Friday, February 26, 2010

A Piece of the Puzzle

Israel's new UAV has gotten some press attention as a possible weapon for a strike on Iran's nuclear infrastructure:

The Eitan can carry a ton of payload and can reach Iran's nuclear facilities, which the United Nations last week determined is hiding an active weapons program. But that does not mean these will be used as bombers. The IAF has been buying and upgrading airplanes specifically for long-distance strikes such as a potential attack against Iran. At least 50 F-15 Raam and F-16 Soufa aircraft have been converted by installing extra fuel tanks for greater range and countermeasures to defeat radar and missiles. So maybe the warplane/UAV tag team presented at the "operational acceptance ceremony" speaks to how manned and unmanned aircraft will work together on missions: The drone provides information while the manned airplanes drop the guided munitions.

Working from high altitudes, the Eitan will likely be used to provide prestrike information on targets, to eavesdrop on electronic communications and to send battle damage assessments back after an attack. It will also undoubtably be used to monitor any retaliation for the airstrike—seeking rocket launches and eavesdropping on Iran.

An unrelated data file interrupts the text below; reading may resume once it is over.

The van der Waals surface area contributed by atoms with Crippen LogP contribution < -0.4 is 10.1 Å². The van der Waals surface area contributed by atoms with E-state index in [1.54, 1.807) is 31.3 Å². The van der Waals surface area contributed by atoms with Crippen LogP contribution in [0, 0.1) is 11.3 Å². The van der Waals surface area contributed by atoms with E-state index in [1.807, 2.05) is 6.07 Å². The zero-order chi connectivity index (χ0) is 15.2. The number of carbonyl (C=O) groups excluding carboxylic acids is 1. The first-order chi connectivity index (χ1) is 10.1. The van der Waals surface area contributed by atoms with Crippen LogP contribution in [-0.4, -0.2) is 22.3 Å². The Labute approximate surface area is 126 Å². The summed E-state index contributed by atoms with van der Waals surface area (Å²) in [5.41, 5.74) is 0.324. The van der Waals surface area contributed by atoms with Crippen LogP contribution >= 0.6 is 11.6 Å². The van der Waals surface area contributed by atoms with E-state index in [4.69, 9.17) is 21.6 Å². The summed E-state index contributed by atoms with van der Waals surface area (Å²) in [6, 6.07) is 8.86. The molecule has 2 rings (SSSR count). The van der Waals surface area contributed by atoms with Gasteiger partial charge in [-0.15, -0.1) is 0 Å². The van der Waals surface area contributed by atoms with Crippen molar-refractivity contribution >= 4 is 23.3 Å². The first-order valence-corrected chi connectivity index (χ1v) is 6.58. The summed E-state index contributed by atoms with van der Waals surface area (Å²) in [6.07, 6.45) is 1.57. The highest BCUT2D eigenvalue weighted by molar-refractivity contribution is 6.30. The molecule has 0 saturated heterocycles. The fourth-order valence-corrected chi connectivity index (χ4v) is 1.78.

Forget about notions that this UAV would function as a strategic bomber. Battle damage assessment would be valuable for determining whether Israel needs to follow up an attack by aircraft with attacks using conventional ballistic missiles or cruise missiles, as I speculated in this WAG about the outlines of an Israeli attack on Iran.